February is National Pet Dental Health month! Did you know that periodontal disease is the most common dental condition in cats and dogs, and by the age of three, most pets will already have early evidence of periodontal disease? (Source: AVMA). As your “Go-to” Dog Walking and Pet Sitting Service, we care about your pet’s dental health so we thought we would share a few helpful tips to help you stay on top of your pet’s oral health care.
It is always best to start a dental health routine with your pets at an early age, as kittens and puppies are little more receptive to learning and trying new things- especially if that new thing involves putting a toothbrush in their mouth! However, even older dogs and cats can learn to enjoy getting their teeth cleaned on a regular basis. Vets recommend cleaning their teeth once a day, however every two days is also acceptable.
Never use human toothpaste! There are special toothpastes for both dogs and cats that your vet or favourite pet store can recommend. If your pet is not at all interested in having his teeth brushed, offer alternative items, such as chew toys, or specially designed snacks to help keep teeth clean and healthy. Although it is recommended to brush your pet’s teeth every day, the reality is that this does not happen. So, the alternatives are a great option!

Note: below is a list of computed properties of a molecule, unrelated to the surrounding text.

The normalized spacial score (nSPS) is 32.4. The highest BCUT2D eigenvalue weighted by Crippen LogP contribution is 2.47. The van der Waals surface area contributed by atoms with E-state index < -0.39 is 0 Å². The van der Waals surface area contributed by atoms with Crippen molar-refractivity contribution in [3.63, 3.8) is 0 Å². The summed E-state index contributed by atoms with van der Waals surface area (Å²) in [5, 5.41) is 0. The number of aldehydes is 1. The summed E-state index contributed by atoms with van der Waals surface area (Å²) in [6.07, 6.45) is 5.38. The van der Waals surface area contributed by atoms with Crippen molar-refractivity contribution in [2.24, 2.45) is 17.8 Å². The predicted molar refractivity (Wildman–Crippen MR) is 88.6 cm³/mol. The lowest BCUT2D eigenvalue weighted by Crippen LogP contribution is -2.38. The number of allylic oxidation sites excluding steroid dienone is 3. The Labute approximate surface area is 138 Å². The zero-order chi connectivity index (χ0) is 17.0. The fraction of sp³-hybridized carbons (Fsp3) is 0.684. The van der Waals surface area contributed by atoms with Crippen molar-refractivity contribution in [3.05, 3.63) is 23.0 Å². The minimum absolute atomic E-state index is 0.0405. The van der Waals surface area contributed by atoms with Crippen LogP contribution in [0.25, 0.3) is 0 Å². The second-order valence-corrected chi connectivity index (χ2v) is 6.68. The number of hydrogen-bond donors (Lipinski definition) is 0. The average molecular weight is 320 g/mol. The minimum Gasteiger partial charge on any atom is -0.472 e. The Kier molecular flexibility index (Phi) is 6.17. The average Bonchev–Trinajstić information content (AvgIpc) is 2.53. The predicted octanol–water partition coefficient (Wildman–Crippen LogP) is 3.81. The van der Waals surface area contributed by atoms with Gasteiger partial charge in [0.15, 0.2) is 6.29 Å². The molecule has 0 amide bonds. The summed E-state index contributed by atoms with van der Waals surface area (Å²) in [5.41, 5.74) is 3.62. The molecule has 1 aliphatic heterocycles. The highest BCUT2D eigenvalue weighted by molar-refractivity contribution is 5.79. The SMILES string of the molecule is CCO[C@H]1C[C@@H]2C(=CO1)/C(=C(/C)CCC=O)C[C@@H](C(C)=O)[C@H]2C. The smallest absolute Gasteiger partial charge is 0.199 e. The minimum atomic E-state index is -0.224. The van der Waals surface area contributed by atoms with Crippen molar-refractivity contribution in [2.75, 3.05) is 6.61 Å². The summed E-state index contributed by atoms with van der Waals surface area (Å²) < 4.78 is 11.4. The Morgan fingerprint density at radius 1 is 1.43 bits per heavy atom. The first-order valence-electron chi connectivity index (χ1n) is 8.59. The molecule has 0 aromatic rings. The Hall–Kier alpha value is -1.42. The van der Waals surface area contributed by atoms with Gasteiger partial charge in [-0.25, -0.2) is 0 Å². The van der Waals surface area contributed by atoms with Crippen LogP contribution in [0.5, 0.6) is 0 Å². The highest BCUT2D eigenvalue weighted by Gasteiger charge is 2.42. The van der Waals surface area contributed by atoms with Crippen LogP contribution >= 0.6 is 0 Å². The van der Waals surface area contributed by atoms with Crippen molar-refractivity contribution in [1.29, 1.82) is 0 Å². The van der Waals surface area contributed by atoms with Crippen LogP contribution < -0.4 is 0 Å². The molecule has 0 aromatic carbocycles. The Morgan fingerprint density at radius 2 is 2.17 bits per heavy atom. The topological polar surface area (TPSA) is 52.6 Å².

As with any new activity, approach the new routine gently and when you are both in a relaxed and happy mood. Encourage your pet to sniff the toothpaste, taste it and gradually work up to putting the toothbrush in his mouth and brushing his teeth. With a calm and gentle approach you will increase the likeliness of your pet accepting this as a new part of his regular routine. If your pet seems stressed about cleaning his teeth, take a break and try again another day. Don’t forget to praise both dogs and cats for any small improvements! Positive reinforcement goes a long way!
Just like people, it is recommended that your pet has his teeth checked once a year at the vet in order to monitor for any changes to the mouth and gums. If you notice bad breath, any changes to the way he chews his food, or any signs of pain while eating, make an appointment to see the vet immediately as this can indicate an issue with the teeth or gums.
Other signs of dental problems that you should look for are:
- broken or loose teeth
- extra teeth or retained baby teeth
- bleeding gums
- abnormal drooling
- lack of appetite
- brown or discolored teeth
Keeping your pet’s teeth clean and pain-free is a great way to show your pet how much you care. It can also prevent costly vet-bills in the future.
We at Move your Doggie wish you a happy and successful National Pet Dental Health month!
Please feel free to post any questions or comments below or leave us a message on our Contact Us page to book your complimentary meet-and-greet.